Barrows, Samuel J.
The isles and shrines of Greece — Boston, 1898

Page: 253
DOI Page: Citation link: 
https://digi.ub.uni-heidelberg.de/diglit/barrows1898/0277
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THE SHRINES OF ATTICA 253

Though thy life be fixed in one place, and thou neither
sailest the sea nor treadest the paths of the dry land, go at
least to Eleusis, that thou mayest see those great nights,
sacred to Demeter, through which thou shalt keep thy soul
serene among the living and go to join the great host with a
lighter heart.

The visitor is well repaid by the charming view
across the bay to Salamis. The new town of Eleusis
has been moved down from the hill to make way for
the excavations. The houses are small, with walled
gardens, but the Greeks live mostly out of doors,
and the cooking is done in huge stone ovens in the
garden. Under a grapevine we saw a woman run-
ning a sewing machine, —the scene itself a little patch
of new life set into the old garment.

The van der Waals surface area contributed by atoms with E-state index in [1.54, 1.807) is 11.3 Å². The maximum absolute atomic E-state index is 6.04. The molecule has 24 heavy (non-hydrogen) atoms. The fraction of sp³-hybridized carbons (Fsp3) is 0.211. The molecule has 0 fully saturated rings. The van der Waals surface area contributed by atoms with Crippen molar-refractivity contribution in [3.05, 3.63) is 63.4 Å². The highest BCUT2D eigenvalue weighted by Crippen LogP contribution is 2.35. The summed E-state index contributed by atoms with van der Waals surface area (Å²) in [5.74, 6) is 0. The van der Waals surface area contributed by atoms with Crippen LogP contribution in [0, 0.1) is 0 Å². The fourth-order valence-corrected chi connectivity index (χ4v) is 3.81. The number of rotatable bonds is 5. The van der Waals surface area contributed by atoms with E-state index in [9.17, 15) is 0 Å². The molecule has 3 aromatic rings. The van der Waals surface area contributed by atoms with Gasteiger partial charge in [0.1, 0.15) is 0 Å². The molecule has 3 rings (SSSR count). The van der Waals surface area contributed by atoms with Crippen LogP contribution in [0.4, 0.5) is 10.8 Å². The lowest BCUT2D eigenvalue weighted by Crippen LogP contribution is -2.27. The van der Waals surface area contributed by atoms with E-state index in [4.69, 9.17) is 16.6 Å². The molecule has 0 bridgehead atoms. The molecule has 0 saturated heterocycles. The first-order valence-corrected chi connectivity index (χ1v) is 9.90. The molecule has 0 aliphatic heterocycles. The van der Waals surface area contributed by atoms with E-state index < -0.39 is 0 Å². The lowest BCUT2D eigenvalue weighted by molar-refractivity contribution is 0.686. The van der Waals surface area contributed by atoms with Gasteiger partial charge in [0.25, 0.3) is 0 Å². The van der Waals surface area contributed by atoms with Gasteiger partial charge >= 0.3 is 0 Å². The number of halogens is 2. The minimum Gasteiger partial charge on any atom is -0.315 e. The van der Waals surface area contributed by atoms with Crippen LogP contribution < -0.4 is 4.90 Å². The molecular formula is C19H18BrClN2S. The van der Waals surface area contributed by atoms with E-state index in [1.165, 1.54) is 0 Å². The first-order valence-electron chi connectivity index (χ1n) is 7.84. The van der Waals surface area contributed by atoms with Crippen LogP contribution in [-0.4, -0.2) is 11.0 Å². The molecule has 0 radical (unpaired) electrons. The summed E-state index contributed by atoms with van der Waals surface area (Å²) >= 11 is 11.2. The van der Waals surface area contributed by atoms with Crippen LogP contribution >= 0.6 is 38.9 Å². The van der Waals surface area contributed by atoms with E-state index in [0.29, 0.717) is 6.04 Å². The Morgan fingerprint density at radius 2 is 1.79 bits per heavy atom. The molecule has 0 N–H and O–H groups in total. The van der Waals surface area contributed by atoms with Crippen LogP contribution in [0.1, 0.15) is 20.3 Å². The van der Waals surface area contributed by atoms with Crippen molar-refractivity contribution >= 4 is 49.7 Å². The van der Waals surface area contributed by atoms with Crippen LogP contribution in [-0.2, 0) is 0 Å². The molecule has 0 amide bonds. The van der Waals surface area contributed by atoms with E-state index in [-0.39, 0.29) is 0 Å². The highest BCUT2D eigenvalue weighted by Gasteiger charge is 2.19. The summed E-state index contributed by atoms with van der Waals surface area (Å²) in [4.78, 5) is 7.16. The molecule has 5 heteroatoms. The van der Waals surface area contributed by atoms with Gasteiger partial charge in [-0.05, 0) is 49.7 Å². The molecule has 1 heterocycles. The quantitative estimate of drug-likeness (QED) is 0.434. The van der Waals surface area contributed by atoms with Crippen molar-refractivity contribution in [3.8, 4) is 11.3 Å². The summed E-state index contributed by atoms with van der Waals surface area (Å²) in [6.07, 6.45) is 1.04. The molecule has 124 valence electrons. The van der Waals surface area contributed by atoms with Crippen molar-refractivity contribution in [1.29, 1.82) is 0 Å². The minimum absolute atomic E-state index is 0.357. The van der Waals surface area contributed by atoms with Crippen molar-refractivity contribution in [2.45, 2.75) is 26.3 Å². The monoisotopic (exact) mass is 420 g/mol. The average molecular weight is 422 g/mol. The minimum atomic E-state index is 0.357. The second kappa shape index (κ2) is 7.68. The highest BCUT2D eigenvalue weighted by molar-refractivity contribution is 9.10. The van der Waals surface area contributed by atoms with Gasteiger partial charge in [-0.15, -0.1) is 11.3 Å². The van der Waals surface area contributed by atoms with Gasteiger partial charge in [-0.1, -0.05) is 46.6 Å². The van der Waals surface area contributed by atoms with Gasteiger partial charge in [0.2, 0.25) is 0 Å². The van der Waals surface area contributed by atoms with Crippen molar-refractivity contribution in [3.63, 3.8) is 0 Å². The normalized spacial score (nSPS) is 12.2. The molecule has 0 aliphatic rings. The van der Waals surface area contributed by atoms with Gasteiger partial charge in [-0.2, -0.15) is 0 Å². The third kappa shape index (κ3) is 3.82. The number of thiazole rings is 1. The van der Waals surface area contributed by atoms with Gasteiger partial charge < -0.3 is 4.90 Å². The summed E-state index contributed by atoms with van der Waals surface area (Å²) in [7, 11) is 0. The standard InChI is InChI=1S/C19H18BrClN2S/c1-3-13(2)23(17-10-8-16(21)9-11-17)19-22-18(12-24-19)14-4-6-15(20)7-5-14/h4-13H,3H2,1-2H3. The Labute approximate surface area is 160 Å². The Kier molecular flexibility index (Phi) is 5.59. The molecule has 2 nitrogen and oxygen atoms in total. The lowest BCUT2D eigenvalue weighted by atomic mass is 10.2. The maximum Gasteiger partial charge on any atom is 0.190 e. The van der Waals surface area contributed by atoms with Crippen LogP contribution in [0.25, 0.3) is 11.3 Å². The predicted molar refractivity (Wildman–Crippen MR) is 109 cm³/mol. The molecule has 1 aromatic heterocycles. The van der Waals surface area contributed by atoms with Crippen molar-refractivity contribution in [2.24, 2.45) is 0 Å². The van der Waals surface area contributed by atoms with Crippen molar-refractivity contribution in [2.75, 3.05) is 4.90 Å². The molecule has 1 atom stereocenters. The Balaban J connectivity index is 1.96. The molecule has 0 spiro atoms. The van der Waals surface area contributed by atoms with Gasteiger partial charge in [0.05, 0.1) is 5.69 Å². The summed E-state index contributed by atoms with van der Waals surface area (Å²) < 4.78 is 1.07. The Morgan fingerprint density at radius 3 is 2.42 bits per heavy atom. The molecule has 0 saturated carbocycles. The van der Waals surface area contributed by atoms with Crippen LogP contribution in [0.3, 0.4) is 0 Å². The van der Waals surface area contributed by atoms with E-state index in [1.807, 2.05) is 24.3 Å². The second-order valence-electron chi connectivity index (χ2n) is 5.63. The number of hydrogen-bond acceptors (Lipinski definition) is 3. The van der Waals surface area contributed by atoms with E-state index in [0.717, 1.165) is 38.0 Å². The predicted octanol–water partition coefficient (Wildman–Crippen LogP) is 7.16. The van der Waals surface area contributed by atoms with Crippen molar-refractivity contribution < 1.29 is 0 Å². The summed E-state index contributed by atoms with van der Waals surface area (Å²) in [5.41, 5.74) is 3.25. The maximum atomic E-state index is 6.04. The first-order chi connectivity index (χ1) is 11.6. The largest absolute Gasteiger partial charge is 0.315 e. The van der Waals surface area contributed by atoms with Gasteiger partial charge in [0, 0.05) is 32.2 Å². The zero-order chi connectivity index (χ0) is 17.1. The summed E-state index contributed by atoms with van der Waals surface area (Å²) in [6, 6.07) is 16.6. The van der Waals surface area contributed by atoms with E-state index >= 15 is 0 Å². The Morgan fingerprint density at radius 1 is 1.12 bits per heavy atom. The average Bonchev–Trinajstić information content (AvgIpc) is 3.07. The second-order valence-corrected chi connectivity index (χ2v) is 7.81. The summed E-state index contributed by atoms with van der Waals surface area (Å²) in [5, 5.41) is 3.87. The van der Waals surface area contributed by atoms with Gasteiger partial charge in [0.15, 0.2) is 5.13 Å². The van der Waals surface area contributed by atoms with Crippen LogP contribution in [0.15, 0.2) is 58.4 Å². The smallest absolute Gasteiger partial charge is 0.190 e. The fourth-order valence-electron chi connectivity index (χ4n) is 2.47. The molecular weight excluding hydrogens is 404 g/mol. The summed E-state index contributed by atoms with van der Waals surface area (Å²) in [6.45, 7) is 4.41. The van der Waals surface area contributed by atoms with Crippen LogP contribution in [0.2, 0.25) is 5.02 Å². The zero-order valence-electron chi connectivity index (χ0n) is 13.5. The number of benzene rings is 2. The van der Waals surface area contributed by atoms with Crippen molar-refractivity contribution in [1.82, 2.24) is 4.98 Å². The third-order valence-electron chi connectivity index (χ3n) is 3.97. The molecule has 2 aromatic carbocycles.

The mountains around Athens always present their
challenge to a walker. I was not satisfied till I had
scaled Hymettus and got the commanding view of the
sea from the top. It is a rough climb, and the ridge
is not so near as it seems to be in the clear air of
Attica. The unobstructed view gives a good idea
of the topography of Athens, lying on the plain be-
tween Lycabettus and the Acropolis. Far in the
distance rise the snow-capped peaks of Parnes. I
found upon Hymettus no bees and no honey, though
I am told they are there, but the old ruined monas-
tery of Kaesariani had a picturesque interest, and
near it was a shepherd's hut in which mother and
daughter were spinning wool on a bobbin, holding
one end on the ground and whirling it rapidly. The
scene was as archaic as the woman at Eleusis with
her sewing machine was modern.
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